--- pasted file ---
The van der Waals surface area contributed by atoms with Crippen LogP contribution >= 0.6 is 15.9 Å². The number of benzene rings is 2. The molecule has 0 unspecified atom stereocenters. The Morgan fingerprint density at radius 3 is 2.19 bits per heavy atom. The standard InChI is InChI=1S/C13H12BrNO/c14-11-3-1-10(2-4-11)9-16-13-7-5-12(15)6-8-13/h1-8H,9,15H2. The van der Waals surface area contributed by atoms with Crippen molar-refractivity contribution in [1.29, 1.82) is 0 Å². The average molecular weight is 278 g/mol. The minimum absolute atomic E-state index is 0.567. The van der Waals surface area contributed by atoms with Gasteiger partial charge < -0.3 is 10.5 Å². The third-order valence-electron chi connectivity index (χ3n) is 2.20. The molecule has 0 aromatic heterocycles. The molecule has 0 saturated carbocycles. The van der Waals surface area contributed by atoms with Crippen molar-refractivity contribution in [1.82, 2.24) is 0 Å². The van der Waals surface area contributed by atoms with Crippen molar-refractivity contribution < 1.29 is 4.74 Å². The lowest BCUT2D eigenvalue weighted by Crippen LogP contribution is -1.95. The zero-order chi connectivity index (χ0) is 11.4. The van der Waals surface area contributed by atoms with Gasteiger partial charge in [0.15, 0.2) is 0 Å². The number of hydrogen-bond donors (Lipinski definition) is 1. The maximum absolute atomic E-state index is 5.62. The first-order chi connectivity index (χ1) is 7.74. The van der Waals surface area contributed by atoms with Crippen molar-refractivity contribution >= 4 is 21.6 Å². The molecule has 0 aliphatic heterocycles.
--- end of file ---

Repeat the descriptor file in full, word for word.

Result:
The van der Waals surface area contributed by atoms with Crippen LogP contribution >= 0.6 is 15.9 Å². The number of benzene rings is 2. The molecule has 0 unspecified atom stereocenters. The Morgan fingerprint density at radius 3 is 2.19 bits per heavy atom. The standard InChI is InChI=1S/C13H12BrNO/c14-11-3-1-10(2-4-11)9-16-13-7-5-12(15)6-8-13/h1-8H,9,15H2. The van der Waals surface area contributed by atoms with Crippen molar-refractivity contribution in [1.29, 1.82) is 0 Å². The average molecular weight is 278 g/mol. The minimum absolute atomic E-state index is 0.567. The van der Waals surface area contributed by atoms with Gasteiger partial charge < -0.3 is 10.5 Å². The third-order valence-electron chi connectivity index (χ3n) is 2.20. The molecule has 0 aromatic heterocycles. The molecule has 0 saturated carbocycles. The van der Waals surface area contributed by atoms with Crippen molar-refractivity contribution in [1.82, 2.24) is 0 Å². The van der Waals surface area contributed by atoms with Crippen molar-refractivity contribution < 1.29 is 4.74 Å². The lowest BCUT2D eigenvalue weighted by Crippen LogP contribution is -1.95. The zero-order chi connectivity index (χ0) is 11.4. The van der Waals surface area contributed by atoms with Gasteiger partial charge in [0.15, 0.2) is 0 Å². The number of hydrogen-bond donors (Lipinski definition) is 1. The maximum absolute atomic E-state index is 5.62. The first-order chi connectivity index (χ1) is 7.74. The van der Waals surface area contributed by atoms with Crippen molar-refractivity contribution >= 4 is 21.6 Å². The molecule has 0 aliphatic heterocycles.